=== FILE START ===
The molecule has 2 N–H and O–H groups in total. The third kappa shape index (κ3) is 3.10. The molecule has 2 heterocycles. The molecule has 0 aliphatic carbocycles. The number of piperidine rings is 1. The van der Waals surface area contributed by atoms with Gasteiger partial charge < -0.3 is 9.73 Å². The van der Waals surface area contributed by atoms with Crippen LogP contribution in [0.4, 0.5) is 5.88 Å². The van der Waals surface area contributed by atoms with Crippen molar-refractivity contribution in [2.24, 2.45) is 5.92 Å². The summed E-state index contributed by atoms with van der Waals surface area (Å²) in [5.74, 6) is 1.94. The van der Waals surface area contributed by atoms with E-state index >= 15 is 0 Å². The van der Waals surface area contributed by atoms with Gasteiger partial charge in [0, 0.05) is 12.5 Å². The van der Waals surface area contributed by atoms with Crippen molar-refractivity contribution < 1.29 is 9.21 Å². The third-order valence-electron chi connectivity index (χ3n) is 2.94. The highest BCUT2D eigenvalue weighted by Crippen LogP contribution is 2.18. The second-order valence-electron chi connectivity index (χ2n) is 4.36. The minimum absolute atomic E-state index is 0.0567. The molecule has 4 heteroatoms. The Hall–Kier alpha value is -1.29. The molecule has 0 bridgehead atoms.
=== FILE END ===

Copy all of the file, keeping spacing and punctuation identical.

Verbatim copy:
The molecule has 2 N–H and O–H groups in total. The third kappa shape index (κ3) is 3.10. The molecule has 2 heterocycles. The molecule has 0 aliphatic carbocycles. The number of piperidine rings is 1. The van der Waals surface area contributed by atoms with Gasteiger partial charge < -0.3 is 9.73 Å². The van der Waals surface area contributed by atoms with Crippen LogP contribution in [0.4, 0.5) is 5.88 Å². The van der Waals surface area contributed by atoms with Crippen molar-refractivity contribution in [2.24, 2.45) is 5.92 Å². The summed E-state index contributed by atoms with van der Waals surface area (Å²) in [5.74, 6) is 1.94. The van der Waals surface area contributed by atoms with E-state index >= 15 is 0 Å². The van der Waals surface area contributed by atoms with Gasteiger partial charge in [0, 0.05) is 12.5 Å². The van der Waals surface area contributed by atoms with Crippen molar-refractivity contribution < 1.29 is 9.21 Å². The third-order valence-electron chi connectivity index (χ3n) is 2.94. The highest BCUT2D eigenvalue weighted by Crippen LogP contribution is 2.18. The second-order valence-electron chi connectivity index (χ2n) is 4.36. The minimum absolute atomic E-state index is 0.0567. The molecule has 4 heteroatoms. The Hall–Kier alpha value is -1.29. The molecule has 0 bridgehead atoms.